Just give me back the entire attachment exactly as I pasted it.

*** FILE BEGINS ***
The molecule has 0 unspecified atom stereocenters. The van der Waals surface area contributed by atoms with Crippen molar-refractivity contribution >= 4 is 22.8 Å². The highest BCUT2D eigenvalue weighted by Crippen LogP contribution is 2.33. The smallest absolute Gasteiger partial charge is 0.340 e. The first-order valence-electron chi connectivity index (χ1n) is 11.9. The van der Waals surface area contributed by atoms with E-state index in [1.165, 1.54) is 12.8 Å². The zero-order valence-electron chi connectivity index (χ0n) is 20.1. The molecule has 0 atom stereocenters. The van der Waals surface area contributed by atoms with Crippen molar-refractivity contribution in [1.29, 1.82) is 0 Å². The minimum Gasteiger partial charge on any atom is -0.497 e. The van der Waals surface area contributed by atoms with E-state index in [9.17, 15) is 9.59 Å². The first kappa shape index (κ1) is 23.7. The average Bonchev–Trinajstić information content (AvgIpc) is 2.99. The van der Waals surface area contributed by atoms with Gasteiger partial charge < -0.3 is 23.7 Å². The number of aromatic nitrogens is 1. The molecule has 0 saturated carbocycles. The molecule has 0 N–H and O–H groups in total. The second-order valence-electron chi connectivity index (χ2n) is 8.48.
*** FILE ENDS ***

The molecule has 0 unspecified atom stereocenters. The van der Waals surface area contributed by atoms with Crippen molar-refractivity contribution >= 4 is 22.8 Å². The highest BCUT2D eigenvalue weighted by Crippen LogP contribution is 2.33. The smallest absolute Gasteiger partial charge is 0.340 e. The first-order valence-electron chi connectivity index (χ1n) is 11.9. The van der Waals surface area contributed by atoms with E-state index in [1.165, 1.54) is 12.8 Å². The zero-order valence-electron chi connectivity index (χ0n) is 20.1. The molecule has 0 atom stereocenters. The van der Waals surface area contributed by atoms with Crippen molar-refractivity contribution in [1.29, 1.82) is 0 Å². The minimum Gasteiger partial charge on any atom is -0.497 e. The van der Waals surface area contributed by atoms with E-state index in [9.17, 15) is 9.59 Å². The first kappa shape index (κ1) is 23.7. The average Bonchev–Trinajstić information content (AvgIpc) is 2.99. The van der Waals surface area contributed by atoms with Gasteiger partial charge < -0.3 is 23.7 Å². The number of aromatic nitrogens is 1. The molecule has 0 saturated carbocycles. The molecule has 0 N–H and O–H groups in total. The second-order valence-electron chi connectivity index (χ2n) is 8.48.